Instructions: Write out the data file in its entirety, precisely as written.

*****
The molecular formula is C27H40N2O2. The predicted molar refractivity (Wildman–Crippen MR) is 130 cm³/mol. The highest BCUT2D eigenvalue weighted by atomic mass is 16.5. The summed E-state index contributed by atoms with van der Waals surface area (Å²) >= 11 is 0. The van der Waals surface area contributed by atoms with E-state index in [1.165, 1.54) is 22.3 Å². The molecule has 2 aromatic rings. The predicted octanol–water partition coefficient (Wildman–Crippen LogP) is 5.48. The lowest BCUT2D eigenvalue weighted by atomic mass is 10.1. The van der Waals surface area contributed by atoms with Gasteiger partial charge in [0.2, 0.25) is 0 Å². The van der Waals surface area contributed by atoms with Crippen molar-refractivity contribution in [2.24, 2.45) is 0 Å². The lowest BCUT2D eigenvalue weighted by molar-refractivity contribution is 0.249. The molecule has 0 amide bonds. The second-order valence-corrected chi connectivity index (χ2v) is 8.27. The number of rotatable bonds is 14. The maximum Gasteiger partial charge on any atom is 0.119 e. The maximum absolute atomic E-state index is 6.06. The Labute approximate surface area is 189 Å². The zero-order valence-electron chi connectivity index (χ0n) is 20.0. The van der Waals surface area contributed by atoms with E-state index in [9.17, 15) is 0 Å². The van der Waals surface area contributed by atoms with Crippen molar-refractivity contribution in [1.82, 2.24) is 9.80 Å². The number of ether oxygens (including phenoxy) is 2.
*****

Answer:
The molecular formula is C27H40N2O2. The predicted molar refractivity (Wildman–Crippen MR) is 130 cm³/mol. The highest BCUT2D eigenvalue weighted by atomic mass is 16.5. The summed E-state index contributed by atoms with van der Waals surface area (Å²) >= 11 is 0. The van der Waals surface area contributed by atoms with E-state index in [1.165, 1.54) is 22.3 Å². The molecule has 2 aromatic rings. The predicted octanol–water partition coefficient (Wildman–Crippen LogP) is 5.48. The lowest BCUT2D eigenvalue weighted by atomic mass is 10.1. The van der Waals surface area contributed by atoms with Gasteiger partial charge in [0.2, 0.25) is 0 Å². The van der Waals surface area contributed by atoms with Crippen molar-refractivity contribution in [2.24, 2.45) is 0 Å². The lowest BCUT2D eigenvalue weighted by molar-refractivity contribution is 0.249. The molecule has 0 amide bonds. The second-order valence-corrected chi connectivity index (χ2v) is 8.27. The number of rotatable bonds is 14. The maximum Gasteiger partial charge on any atom is 0.119 e. The maximum absolute atomic E-state index is 6.06. The Labute approximate surface area is 189 Å². The zero-order valence-electron chi connectivity index (χ0n) is 20.0. The van der Waals surface area contributed by atoms with E-state index in [9.17, 15) is 0 Å². The van der Waals surface area contributed by atoms with Crippen molar-refractivity contribution in [1.82, 2.24) is 9.80 Å². The number of ether oxygens (including phenoxy) is 2.